Tuesday, May 6, 2008 • Caffeine – another legal way to get high

Publisher’s note: This story originally appeared in the Tuesday, May 6, 2008 edition of the Lassen County Times.

Caffeine is a natural chemical found in tea leaves, coffee beans, cacao (the stuff used to make chocolate) and cola nuts (the plant that gives cola soda its flavor). The coffee and soft drink industries, the world’s two largest producers of caffeine-laden products, have invested billions of dollars in the continued production and consumption of their products. According to one source, coffee is the second most widely cultivated crop in the world.

Caffeine has been in foods that humans eat and drink for hundreds of years. Today, caffeine is found in many common foods and drinks, such as coffee, tea, hot cocoa, soda, chocolate and some medicines. However, let’s not forget caffeine itself is really a drug. A member of the methylxanthine family, caffeine attaches to the same cell receptor sites as heroin and cocaine.  It acts as a stimulant and may make you feel more awake and alert. But no one needs caffeine, especially kids.

Nine out of 10 Americans consume some type of caffeine regularly, making it the most popular behavior-altering drug. People who drink caffeine every day may start to depend on it. If regular caffeine users don’t get their daily dose, they can develop headaches, stomachaches and feel sleepy or grumpy.

For most adults, moderate doses of caffeine – 200-400 milligrams or about two to three 8-ounce cups of brewed coffee a day or one tall Starbuck’s latte – aren’t harmful. But some circumstances, such as caffeine sensitivity or use of certain medications, may warrant limiting or even ending your caffeine consumption. It is difficult to link precise intake levels of caffeine to specific health effects because tolerance to caffeine differs widely.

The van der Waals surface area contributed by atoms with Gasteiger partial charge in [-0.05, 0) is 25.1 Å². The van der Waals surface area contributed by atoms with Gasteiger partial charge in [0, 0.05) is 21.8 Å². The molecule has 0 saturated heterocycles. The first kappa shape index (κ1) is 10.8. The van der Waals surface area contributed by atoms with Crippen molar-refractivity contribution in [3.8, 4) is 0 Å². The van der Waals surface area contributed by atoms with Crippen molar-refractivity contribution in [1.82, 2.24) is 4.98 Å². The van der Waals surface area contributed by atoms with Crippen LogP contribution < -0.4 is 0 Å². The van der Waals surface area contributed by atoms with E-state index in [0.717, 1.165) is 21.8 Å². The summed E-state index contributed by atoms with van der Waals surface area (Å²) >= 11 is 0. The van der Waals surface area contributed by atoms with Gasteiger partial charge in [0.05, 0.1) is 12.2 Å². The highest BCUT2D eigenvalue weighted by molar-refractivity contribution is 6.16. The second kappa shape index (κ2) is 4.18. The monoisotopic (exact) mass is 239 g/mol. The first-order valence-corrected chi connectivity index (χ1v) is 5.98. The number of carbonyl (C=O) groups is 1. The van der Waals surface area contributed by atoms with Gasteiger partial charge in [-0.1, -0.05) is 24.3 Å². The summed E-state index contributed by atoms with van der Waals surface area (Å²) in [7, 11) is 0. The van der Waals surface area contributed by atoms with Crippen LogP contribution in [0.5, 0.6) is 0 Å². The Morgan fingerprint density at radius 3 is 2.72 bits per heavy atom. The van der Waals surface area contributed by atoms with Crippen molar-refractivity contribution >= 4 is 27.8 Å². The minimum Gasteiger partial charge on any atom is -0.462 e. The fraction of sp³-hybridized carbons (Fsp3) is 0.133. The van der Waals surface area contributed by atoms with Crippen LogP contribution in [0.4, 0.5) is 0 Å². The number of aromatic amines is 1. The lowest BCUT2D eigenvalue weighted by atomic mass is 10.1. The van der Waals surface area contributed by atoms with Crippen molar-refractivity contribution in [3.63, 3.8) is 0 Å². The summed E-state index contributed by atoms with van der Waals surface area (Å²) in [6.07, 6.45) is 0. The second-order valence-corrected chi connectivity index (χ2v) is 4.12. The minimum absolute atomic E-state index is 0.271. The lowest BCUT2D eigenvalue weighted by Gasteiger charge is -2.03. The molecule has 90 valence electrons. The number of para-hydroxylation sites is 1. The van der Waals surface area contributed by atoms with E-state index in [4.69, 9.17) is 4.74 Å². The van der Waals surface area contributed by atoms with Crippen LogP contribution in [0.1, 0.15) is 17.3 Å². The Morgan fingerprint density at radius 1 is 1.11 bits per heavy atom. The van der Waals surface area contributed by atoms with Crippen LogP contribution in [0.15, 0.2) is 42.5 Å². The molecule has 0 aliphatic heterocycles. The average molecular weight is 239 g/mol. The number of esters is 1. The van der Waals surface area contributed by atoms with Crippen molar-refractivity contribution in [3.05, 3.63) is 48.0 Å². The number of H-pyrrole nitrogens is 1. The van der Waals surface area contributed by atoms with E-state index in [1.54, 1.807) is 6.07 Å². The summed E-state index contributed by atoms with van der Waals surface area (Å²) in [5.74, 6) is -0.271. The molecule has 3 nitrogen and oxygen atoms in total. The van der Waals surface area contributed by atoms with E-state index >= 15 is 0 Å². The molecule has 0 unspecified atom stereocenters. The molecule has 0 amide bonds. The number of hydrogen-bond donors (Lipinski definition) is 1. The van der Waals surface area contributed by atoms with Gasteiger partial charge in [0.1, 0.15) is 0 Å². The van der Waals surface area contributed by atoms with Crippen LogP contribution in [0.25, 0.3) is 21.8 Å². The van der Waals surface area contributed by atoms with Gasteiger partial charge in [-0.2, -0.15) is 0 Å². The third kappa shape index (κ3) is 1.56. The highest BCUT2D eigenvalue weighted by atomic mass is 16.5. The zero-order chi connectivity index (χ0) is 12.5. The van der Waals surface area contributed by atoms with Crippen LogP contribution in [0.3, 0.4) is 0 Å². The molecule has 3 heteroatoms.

Caffeine and adults
Caffeine has been shown to accelerate destruction of glucosamine in the body’s cartilage. When your body is young, this does not have an immediate impact because the body is still able to manufacture its own glucosamine. But, starting at around age 40, the body stops manufacturing glucosamine. Any cartilage destroyed by caffeine after this age is permanently lost unless replaced by nutritional supplements.

Long-term studies have also shown that continued caffeine use decreases bone mineral density in women, who are a higher risk for osteoporosis as they age. Caffeine is also a powerful diuretic, causing the body to excrete twice as much water by volume as the amount of caffeine consumed.  Since most people do not drink enough water as it is, this adds dramatically to the problem of dehydration.

Long-term use of caffeine has also been shown to negatively impact memory and cause the brain to release stress hormones, which decrease insulin sensitivity in the body. When insulin sensitivity decreases, blood sugar is less available to the cells of the body for producing energy. This is particularly detrimental to people with diabetes.

Caffeine and kids
Caffeine has the ability to make your heart pump faster and breathing quicken. In kids, it may make them feel hyper and be hard to concentrate in school. While caffeine can boost a person’s energy temporarily, a lot of caffeine can cause kids to feel nervous or jumpy, make their hands shake and make it hard to fall asleep at night.